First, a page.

Once the female has left her eggs, they may be carefully extracted and placed in an incubator or left to hatch inside the enclosure. If you decide to attempt the latter, make sure the enclosure is sealed to prevent the extremely tiny babies from escaping. The eggs do best when incubated in the 80-90 F range and near 100% humidity at all times. It is also important to regularly flush the incubation atmosphere with fresh air. My incubator varies from 80-88 degrees during a 24 hour period and at those temperatures the eggs take an average of 44 days to hatch. So far the offspring have been roughly 50/50 male/female. The eggs do not have to be incubated in the dark, but should never be allowed to be in the sun. I have also heard that they should not be rotated after they have been resting in their original position for more than a day or so. Personally, I have never had problems with eggs that were rotated not hatching. It is important that the eggs are incubated in a place where the hatchling can not escape or injure itself. I prefer to incubate my klemmeri eggs inside clear plastic deli cups with some moist paper towels at the bottom.

Babies from the same clutch will often hatch a few hours or even a full day apart from each other. Shortly after emerging, the tiny geckos will drop their yolk sack and shed their skin. Occasionally a baby will have trouble with its first shed. This can be a sign of serious health problems, or it could be from low humidity or other environmental factors. If it has a good shed right after hatching, I consider it to be a good sign of a strong, healthy baby. They are incredibly iridescent and look like perfect little copies of the adults. Newborn klemmeri weigh about 0.1g at birth.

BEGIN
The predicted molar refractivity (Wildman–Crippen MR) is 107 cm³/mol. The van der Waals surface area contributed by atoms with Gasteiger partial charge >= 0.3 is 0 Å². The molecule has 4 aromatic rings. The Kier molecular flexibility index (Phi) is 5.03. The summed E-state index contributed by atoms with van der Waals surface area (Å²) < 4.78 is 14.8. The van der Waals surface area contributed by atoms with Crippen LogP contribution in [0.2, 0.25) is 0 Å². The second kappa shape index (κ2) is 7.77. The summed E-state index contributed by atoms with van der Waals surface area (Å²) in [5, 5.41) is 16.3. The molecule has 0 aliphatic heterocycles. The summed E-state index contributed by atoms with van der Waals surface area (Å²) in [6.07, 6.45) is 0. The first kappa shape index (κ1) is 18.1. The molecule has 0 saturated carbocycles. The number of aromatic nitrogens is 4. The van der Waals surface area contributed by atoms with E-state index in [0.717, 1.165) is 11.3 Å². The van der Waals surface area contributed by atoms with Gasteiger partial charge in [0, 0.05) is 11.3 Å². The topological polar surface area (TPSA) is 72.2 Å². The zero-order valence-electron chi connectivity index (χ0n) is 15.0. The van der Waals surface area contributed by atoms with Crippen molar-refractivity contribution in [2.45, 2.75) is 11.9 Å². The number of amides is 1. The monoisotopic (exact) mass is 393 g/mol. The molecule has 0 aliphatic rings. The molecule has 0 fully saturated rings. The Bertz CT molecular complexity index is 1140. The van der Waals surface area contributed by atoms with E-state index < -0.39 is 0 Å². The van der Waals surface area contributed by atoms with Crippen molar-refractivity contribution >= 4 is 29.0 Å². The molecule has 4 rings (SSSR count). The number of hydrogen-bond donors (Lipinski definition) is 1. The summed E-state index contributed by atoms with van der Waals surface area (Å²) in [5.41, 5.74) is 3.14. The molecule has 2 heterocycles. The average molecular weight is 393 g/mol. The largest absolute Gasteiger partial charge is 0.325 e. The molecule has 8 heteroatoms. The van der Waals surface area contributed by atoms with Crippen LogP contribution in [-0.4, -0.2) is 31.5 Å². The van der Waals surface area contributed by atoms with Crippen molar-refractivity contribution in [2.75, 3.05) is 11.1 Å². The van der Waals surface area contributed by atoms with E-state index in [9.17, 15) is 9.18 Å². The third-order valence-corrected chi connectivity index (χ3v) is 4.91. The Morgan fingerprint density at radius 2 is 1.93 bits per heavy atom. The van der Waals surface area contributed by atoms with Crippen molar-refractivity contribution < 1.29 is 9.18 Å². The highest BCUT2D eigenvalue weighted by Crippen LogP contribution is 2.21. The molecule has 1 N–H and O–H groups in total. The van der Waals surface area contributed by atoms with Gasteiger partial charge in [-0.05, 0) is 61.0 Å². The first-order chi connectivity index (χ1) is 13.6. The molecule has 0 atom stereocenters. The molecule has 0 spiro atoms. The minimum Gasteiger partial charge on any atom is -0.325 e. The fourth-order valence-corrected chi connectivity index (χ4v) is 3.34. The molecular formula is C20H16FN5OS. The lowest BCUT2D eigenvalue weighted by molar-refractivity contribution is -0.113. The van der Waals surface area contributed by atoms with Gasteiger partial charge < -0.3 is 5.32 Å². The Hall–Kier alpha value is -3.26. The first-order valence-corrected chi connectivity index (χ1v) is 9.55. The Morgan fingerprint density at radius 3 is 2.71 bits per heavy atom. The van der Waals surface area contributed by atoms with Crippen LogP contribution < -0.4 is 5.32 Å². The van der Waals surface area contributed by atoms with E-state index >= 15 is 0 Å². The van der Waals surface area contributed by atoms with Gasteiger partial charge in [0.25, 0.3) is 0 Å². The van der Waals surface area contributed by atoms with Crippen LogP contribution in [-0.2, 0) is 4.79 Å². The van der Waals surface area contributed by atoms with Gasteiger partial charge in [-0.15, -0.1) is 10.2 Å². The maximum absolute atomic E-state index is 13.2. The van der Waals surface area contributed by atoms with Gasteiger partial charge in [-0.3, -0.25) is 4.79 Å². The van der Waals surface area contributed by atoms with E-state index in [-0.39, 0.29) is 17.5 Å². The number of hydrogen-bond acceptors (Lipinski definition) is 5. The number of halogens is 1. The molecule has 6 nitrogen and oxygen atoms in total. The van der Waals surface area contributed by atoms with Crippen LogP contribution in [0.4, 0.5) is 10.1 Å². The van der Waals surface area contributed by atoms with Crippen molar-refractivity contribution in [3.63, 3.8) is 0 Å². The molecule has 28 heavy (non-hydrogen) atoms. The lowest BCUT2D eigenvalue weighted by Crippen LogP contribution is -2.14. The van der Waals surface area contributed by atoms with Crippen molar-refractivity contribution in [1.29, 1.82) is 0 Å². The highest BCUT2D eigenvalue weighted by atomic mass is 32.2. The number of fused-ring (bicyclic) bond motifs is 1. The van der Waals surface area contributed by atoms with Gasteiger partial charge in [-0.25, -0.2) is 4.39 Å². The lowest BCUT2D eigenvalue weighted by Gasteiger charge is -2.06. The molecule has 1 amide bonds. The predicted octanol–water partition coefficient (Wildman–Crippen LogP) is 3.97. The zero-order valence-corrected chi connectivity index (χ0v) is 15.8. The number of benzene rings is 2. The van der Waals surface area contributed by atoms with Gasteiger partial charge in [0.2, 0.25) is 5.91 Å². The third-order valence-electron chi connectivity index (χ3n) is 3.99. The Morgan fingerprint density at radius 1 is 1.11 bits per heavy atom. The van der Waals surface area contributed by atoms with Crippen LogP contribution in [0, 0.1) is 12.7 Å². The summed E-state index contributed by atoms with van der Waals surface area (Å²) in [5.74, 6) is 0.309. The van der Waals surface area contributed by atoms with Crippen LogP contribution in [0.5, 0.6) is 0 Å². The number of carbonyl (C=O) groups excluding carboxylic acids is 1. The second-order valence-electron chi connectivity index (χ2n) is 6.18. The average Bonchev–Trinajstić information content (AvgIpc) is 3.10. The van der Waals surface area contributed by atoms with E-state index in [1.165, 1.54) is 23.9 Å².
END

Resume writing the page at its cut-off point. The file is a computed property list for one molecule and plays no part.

The newborns and juveniles require constantly high humidity to prevent them from dying from dessication. They do best under bright, intense lighting with sufficient UVA and UVB output. These slender geckos can escape through cracks of only 1mm when they are first born must be housed in escape-proof quarters. I prefer clear, plastic deli cups with a partially screened top to let in UV light and to allow for ventilation. The youngsters can be fed fruit flies, pinhead crickets, and fruit baby food.


New member
I have been searching the net and comparing care sheets all week, this by far is the very best one.

Thank you


New member
Excellent caresheet, i got my couple of P. Klemmeri 2 days ago they are not eating yet, hope they will get confortable soon :)


New member
Simply asking if anyone breeds a gecko is not the same as saying "I have money and want to buy one right now". Wouldn't a classified post be misleading, if you were simply curious whether anyone in your country was interested in them as well?

Also, great article, but can anyone tell me where these guys are found in the wild?
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New member

Simply asking if anyone breeds a gecko is not the same as saying I have money and want to buy one right now. Wouldn't a classified post be misleading if you were simply curious whether anyone in your country was interested in them as well and you just wanted to chat?

Also, great article, but can anyone tell me where these guys are found in the wild?
simply asking where these guys are found in the wild is not the same as saying i like these geckos in there un captive enviroment. what a dick. i was interested because i want to buy a breeding pair and am new to forums ect